CNN news anchor Anderson Cooper began his wrap-up of the New Hampshire presidential primary by observing that it was "a remarkable night." John McCain, who would refer to himself as "Lazarus," had risen from the dead. And Hillary Clinton, who let down her guard and showed genuine emotion, defied pollsters and also ended up the winner. It was remarkable.
CNN's coverage provided yet another resurrection. Ralph Reed, the former director of Pat Robertson's Christian Coalition and a failed candidate for lieutenant governor of Georgia, was sitting at a CNN news desk.
In hiring Reed as a news analyst, the network demonstrated a uniquely low standard of professional ethics. Reed was close to the center of a criminal enterprise that stole more than $80 million from American Indian tribes and played a large part in the Republican Party's loss of the House in 2006. The scandal enriched lobbyists and consultants, including Reed, and provided Republican candidates with millions in campaign contributions. It sent a dozen people to jail--and the investigation is not yet over, as Congressman John Doolittle (R-CA) knows all too well.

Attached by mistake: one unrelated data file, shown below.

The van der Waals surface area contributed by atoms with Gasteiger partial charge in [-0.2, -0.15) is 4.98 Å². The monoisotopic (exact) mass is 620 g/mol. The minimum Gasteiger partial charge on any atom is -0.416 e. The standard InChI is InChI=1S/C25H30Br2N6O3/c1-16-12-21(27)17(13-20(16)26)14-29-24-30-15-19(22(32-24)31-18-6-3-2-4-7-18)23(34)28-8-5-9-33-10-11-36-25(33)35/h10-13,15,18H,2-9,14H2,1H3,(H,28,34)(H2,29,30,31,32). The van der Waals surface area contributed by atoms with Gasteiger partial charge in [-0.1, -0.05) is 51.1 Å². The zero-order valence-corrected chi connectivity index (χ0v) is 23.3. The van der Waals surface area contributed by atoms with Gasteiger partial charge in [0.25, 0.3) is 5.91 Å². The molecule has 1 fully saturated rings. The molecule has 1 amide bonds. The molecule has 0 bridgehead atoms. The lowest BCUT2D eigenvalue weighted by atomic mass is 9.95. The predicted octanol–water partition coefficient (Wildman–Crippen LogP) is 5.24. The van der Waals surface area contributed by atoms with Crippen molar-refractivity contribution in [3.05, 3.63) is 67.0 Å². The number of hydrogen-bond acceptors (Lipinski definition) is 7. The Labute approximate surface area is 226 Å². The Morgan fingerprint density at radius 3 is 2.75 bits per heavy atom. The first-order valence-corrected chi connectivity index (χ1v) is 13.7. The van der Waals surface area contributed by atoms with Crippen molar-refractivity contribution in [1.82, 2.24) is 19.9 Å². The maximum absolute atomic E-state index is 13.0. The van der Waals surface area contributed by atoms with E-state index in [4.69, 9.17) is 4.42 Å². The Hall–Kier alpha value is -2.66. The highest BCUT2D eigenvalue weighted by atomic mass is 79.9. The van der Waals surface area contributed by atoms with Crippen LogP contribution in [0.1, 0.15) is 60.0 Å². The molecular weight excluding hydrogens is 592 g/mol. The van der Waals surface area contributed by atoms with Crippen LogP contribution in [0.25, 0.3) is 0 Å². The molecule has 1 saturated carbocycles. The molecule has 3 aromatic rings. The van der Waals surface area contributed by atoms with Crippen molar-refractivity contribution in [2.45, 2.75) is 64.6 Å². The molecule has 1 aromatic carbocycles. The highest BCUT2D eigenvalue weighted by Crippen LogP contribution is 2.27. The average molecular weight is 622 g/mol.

As chairman of the Senate Indian Affairs Committee, John McCain directed the only Congressional investigation of the Indian gaming scandal. A Justice Department investigation of the same scandal sent lobbyist Jack Abramoff, Congressman Bob Ney (R-OH), and a number of other lobbyists and federal officials to prison.
McCain points to his role in putting Abramoff away as proof that he is an "agent of change." His investigation did, in fact, keep the pressure on the Justice Department while it investigated Abramoff.
Yet McCain limited the scope of his investigation to lobbyists who had given money, gifts and trips to members of Congress. His did not allow the committee to investigate any member of Congress. He busted the pimps and johns but granted immunity to the prostitutes who provided services in exchange for money and favors.
Senator McCain seemed to impose other limits that are hard to explain. He somehow failed to call several major players in the Indian gaming scandal to testify before his committee and never fully explained why.